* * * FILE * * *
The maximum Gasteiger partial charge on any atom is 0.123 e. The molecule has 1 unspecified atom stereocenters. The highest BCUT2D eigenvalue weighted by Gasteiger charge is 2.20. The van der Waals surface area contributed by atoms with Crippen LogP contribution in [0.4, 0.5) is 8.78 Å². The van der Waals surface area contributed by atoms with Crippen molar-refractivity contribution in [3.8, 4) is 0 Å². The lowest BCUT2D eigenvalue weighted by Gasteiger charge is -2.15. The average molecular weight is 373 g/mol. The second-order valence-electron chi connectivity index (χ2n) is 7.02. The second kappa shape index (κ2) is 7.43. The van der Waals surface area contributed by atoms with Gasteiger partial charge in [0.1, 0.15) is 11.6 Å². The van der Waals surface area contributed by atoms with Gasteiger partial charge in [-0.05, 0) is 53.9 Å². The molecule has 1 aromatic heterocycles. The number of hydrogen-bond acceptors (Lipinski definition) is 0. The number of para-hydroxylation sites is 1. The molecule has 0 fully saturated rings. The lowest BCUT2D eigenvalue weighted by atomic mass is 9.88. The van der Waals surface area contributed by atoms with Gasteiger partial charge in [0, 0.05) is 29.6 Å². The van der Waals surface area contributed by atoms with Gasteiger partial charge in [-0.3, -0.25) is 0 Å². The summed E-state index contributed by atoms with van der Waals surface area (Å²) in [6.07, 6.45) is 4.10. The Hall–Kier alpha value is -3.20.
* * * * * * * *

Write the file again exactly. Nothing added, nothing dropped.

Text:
The maximum Gasteiger partial charge on any atom is 0.123 e. The molecule has 1 unspecified atom stereocenters. The highest BCUT2D eigenvalue weighted by Gasteiger charge is 2.20. The van der Waals surface area contributed by atoms with Crippen LogP contribution in [0.4, 0.5) is 8.78 Å². The van der Waals surface area contributed by atoms with Crippen molar-refractivity contribution in [3.8, 4) is 0 Å². The lowest BCUT2D eigenvalue weighted by Gasteiger charge is -2.15. The average molecular weight is 373 g/mol. The second-order valence-electron chi connectivity index (χ2n) is 7.02. The second kappa shape index (κ2) is 7.43. The van der Waals surface area contributed by atoms with Gasteiger partial charge in [0.1, 0.15) is 11.6 Å². The van der Waals surface area contributed by atoms with Gasteiger partial charge in [-0.05, 0) is 53.9 Å². The molecule has 1 aromatic heterocycles. The number of hydrogen-bond acceptors (Lipinski definition) is 0. The number of para-hydroxylation sites is 1. The molecule has 0 fully saturated rings. The lowest BCUT2D eigenvalue weighted by atomic mass is 9.88. The van der Waals surface area contributed by atoms with Gasteiger partial charge in [0, 0.05) is 29.6 Å². The van der Waals surface area contributed by atoms with Gasteiger partial charge in [-0.3, -0.25) is 0 Å². The summed E-state index contributed by atoms with van der Waals surface area (Å²) in [6.07, 6.45) is 4.10. The Hall–Kier alpha value is -3.20.